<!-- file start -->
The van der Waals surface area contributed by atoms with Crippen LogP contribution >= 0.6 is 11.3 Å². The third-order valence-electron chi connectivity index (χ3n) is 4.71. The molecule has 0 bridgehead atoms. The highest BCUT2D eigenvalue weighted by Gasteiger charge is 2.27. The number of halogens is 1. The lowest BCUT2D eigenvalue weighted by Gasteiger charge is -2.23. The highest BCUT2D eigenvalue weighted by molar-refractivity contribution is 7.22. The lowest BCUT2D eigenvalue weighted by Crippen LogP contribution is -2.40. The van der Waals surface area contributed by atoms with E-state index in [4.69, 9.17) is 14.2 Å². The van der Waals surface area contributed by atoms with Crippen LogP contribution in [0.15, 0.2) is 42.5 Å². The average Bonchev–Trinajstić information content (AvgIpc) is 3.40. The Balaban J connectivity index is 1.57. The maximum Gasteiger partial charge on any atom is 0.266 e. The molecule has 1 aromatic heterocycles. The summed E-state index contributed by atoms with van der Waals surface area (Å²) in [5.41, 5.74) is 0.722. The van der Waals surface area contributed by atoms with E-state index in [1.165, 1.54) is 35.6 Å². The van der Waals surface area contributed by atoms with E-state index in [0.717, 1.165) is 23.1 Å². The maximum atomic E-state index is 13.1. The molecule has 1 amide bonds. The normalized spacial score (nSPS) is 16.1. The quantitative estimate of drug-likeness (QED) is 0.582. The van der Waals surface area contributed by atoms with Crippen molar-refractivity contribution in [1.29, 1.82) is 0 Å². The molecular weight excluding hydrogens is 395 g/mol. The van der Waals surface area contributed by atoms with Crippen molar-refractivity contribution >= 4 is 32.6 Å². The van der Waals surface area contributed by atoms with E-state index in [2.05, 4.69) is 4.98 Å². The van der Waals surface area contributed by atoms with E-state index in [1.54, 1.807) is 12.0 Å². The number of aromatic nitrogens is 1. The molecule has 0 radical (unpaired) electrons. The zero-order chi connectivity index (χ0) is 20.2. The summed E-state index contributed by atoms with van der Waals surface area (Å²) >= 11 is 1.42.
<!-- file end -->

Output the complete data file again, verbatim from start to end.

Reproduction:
The van der Waals surface area contributed by atoms with Crippen LogP contribution >= 0.6 is 11.3 Å². The third-order valence-electron chi connectivity index (χ3n) is 4.71. The molecule has 0 bridgehead atoms. The highest BCUT2D eigenvalue weighted by Gasteiger charge is 2.27. The number of halogens is 1. The lowest BCUT2D eigenvalue weighted by Gasteiger charge is -2.23. The highest BCUT2D eigenvalue weighted by molar-refractivity contribution is 7.22. The lowest BCUT2D eigenvalue weighted by Crippen LogP contribution is -2.40. The van der Waals surface area contributed by atoms with E-state index in [4.69, 9.17) is 14.2 Å². The van der Waals surface area contributed by atoms with Crippen LogP contribution in [0.15, 0.2) is 42.5 Å². The average Bonchev–Trinajstić information content (AvgIpc) is 3.40. The Balaban J connectivity index is 1.57. The maximum Gasteiger partial charge on any atom is 0.266 e. The molecule has 1 aromatic heterocycles. The summed E-state index contributed by atoms with van der Waals surface area (Å²) in [5.41, 5.74) is 0.722. The van der Waals surface area contributed by atoms with E-state index in [1.165, 1.54) is 35.6 Å². The van der Waals surface area contributed by atoms with E-state index in [0.717, 1.165) is 23.1 Å². The maximum atomic E-state index is 13.1. The molecule has 1 amide bonds. The normalized spacial score (nSPS) is 16.1. The quantitative estimate of drug-likeness (QED) is 0.582. The van der Waals surface area contributed by atoms with Crippen molar-refractivity contribution in [1.29, 1.82) is 0 Å². The molecular weight excluding hydrogens is 395 g/mol. The van der Waals surface area contributed by atoms with Crippen molar-refractivity contribution >= 4 is 32.6 Å². The van der Waals surface area contributed by atoms with E-state index in [2.05, 4.69) is 4.98 Å². The van der Waals surface area contributed by atoms with E-state index in [1.54, 1.807) is 12.0 Å². The number of aromatic nitrogens is 1. The molecule has 0 radical (unpaired) electrons. The zero-order chi connectivity index (χ0) is 20.2. The summed E-state index contributed by atoms with van der Waals surface area (Å²) >= 11 is 1.42.